Chief Justice S.M. Sikri
Cite as : (1971) 1 SCC (Jour) 11
Once the distinguished Advocate-General of the Punjab, Mr. Justice S.M. Sikri, who has been on the Supreme Court since 1964, now adorns the Court as the Chief Justice of India. His Lordship's appointment is a matter of great joy. It has brought reassurance and reaffirmed faith in the Supreme Court and the Judiciary in India. For those who have known him personally it has been a matter of great pride and satisfaction. His Lordship combines in himself the brilliance of a fine lawyer, the learning of a reputed jurist and the wisdom of a great judge to which is added the pleasantness and warmth of his personality.
Born in 1908, Chief Justice Sikri graduated from Cambridge and was fostered in the Lincoln Inn as Barrister-at-law. A great success at the Lahore High Court he moved to Punjab after partition where he was Advocate-General for thirteen years. Of the many appointments His Lordship has held, notable ones have been representation on the U.N. Committee on Codification and Development of International Law, Membership of International Law Association, Membership of Indian Law Commission (1955-58) and as a Delegate to the World Peace through Law ConferencesTokyo 1961 and Athens 1963. He was also on the Committee on International Rivers. He has been associated with the Indian Law Institute as Member of the Research Committee and Governing Council.
Chief Justice Sikri heads the Judiciary of India at a time when the country stands at cross-roads. There has been a polarisation of ideologies, misgivings in the political system and a fear of the Executive. In the midst the Indian Judiciary with the Supreme Court at its apex stands out as the hope for the citizens of India. The Judiciary has done an admirable job in upholding the supremacy of the Constitution. Where the rule of law is a commitment, the people of India will always look up to the Supreme Court. They would look up to the new Chief Justice while vindicating their cause for human rights, in their efforts to make the Directive Principles meaningful and while seeking social justice for the common man which is his due. With His Lordship as our Chief Justice these hopes find greater optimism.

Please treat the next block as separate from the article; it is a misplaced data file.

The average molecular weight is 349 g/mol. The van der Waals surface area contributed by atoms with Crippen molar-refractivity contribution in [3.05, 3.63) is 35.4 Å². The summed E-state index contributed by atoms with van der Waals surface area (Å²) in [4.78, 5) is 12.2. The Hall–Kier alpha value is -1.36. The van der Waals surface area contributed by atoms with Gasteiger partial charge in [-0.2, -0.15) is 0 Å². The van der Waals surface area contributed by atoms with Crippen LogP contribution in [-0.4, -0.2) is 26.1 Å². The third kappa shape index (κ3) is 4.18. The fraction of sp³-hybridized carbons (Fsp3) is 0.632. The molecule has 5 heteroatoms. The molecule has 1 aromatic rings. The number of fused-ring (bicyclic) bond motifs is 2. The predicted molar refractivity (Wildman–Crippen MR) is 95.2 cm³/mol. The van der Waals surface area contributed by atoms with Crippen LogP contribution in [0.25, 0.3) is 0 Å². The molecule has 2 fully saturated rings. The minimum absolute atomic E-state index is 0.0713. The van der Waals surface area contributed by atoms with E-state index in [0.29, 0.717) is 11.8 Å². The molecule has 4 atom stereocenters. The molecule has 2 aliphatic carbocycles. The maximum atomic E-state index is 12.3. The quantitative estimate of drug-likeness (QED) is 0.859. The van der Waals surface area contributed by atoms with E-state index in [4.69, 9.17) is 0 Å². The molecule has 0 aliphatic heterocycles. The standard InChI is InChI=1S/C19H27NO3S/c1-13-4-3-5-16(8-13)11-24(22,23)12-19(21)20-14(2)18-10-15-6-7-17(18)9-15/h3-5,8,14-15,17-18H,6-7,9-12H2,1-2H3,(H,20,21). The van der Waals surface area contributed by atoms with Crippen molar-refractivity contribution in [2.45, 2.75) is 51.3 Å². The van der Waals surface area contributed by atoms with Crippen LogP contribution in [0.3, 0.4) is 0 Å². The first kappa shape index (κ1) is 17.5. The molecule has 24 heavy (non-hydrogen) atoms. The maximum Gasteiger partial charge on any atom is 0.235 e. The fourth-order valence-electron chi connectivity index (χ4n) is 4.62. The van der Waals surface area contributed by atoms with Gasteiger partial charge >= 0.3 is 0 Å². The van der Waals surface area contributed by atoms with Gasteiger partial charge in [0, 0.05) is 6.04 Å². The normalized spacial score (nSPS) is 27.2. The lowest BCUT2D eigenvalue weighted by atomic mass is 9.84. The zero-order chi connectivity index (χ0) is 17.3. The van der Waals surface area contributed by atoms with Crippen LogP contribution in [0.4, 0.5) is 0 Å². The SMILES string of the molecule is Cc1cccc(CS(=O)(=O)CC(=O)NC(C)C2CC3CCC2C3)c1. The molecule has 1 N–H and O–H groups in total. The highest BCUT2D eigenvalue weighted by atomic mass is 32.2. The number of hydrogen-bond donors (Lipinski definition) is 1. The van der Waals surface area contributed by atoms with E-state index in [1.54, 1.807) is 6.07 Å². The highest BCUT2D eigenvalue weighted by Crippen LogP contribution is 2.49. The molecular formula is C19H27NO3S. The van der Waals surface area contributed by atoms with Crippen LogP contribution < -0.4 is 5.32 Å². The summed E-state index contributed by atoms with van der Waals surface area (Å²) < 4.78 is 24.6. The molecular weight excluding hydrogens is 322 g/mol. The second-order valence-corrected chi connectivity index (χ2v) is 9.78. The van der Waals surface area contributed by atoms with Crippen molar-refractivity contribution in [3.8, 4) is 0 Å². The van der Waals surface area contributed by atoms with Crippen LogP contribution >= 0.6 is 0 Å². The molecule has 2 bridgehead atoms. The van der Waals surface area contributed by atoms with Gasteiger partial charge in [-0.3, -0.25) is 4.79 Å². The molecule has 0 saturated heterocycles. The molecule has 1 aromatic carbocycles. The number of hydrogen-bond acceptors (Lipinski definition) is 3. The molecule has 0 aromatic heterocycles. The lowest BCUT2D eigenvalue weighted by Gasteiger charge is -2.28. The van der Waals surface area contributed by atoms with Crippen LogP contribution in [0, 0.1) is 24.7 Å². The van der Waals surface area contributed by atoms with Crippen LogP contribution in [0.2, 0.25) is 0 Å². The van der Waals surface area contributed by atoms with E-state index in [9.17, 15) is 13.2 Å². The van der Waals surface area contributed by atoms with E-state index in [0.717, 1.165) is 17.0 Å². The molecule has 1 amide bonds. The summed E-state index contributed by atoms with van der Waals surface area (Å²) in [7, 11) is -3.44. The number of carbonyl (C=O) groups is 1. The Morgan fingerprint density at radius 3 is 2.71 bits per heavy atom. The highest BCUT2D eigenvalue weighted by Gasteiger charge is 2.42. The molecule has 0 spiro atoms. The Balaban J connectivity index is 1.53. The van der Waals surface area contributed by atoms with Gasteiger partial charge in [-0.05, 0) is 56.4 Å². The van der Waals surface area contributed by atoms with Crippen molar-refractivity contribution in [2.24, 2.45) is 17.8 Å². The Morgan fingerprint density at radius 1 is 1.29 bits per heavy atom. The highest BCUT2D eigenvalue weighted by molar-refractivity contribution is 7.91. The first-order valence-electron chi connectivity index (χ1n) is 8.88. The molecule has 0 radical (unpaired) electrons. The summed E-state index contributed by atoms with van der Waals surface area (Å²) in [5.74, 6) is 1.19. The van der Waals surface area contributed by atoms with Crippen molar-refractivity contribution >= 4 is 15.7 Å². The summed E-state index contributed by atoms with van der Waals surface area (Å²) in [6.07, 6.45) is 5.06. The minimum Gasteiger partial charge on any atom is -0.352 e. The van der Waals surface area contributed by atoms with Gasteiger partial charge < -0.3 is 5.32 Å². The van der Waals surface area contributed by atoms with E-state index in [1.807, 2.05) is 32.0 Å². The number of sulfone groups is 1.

The Indian Law Institute too is very fortunate in having Chief Justice Sikri as its President. Naturally this hitherto dormant research institute would have the benefit of His Lordships guidance and encouragement. The problems of India are many and complicated. Law cannot absolve itself of the function it has to play in a developing society such as ours. Like every other social science, law needs constant research and re-evaluation. It is high time, the Indian Law Institute set up for this task, felt its responsibility and took the lead in the development of law and legal institutions in this country. On our own side, we in Supreme Court Cases will continue to do our best to conform to the high ideals of quick, efficient and prompt reporting.
We wish our New Chief Justice a glorious term of office and offer our hearty felicitations. We wish His Lordship great success in keeping up the great traditions of the Supreme Court, in the safeguarding of individual freedom and in the development of Indian Jurisprudence to which task he brings vast experience, courage and wisdom.